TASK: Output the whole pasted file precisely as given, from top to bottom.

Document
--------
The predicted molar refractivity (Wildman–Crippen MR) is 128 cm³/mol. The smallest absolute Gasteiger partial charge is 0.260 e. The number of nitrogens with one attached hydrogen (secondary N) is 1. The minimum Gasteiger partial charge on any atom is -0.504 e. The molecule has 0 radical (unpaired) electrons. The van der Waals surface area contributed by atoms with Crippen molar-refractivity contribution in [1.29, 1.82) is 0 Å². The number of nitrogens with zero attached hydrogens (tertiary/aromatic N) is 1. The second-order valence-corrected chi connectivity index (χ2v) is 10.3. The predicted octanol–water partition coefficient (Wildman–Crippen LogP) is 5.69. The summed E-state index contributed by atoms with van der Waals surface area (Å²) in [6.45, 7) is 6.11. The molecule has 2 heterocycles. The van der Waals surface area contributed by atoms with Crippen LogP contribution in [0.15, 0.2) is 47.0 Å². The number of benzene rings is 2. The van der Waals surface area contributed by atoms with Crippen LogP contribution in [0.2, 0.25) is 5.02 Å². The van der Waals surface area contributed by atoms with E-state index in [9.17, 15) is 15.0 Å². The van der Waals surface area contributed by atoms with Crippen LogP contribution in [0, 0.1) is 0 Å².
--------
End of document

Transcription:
The predicted molar refractivity (Wildman–Crippen MR) is 128 cm³/mol. The smallest absolute Gasteiger partial charge is 0.260 e. The number of nitrogens with one attached hydrogen (secondary N) is 1. The minimum Gasteiger partial charge on any atom is -0.504 e. The molecule has 0 radical (unpaired) electrons. The van der Waals surface area contributed by atoms with Crippen molar-refractivity contribution in [1.29, 1.82) is 0 Å². The number of nitrogens with zero attached hydrogens (tertiary/aromatic N) is 1. The second-order valence-corrected chi connectivity index (χ2v) is 10.3. The predicted octanol–water partition coefficient (Wildman–Crippen LogP) is 5.69. The summed E-state index contributed by atoms with van der Waals surface area (Å²) in [6.45, 7) is 6.11. The molecule has 2 heterocycles. The van der Waals surface area contributed by atoms with Crippen LogP contribution in [0.15, 0.2) is 47.0 Å². The number of benzene rings is 2. The van der Waals surface area contributed by atoms with Crippen LogP contribution in [0.2, 0.25) is 5.02 Å². The van der Waals surface area contributed by atoms with E-state index in [9.17, 15) is 15.0 Å². The van der Waals surface area contributed by atoms with Crippen LogP contribution in [0, 0.1) is 0 Å².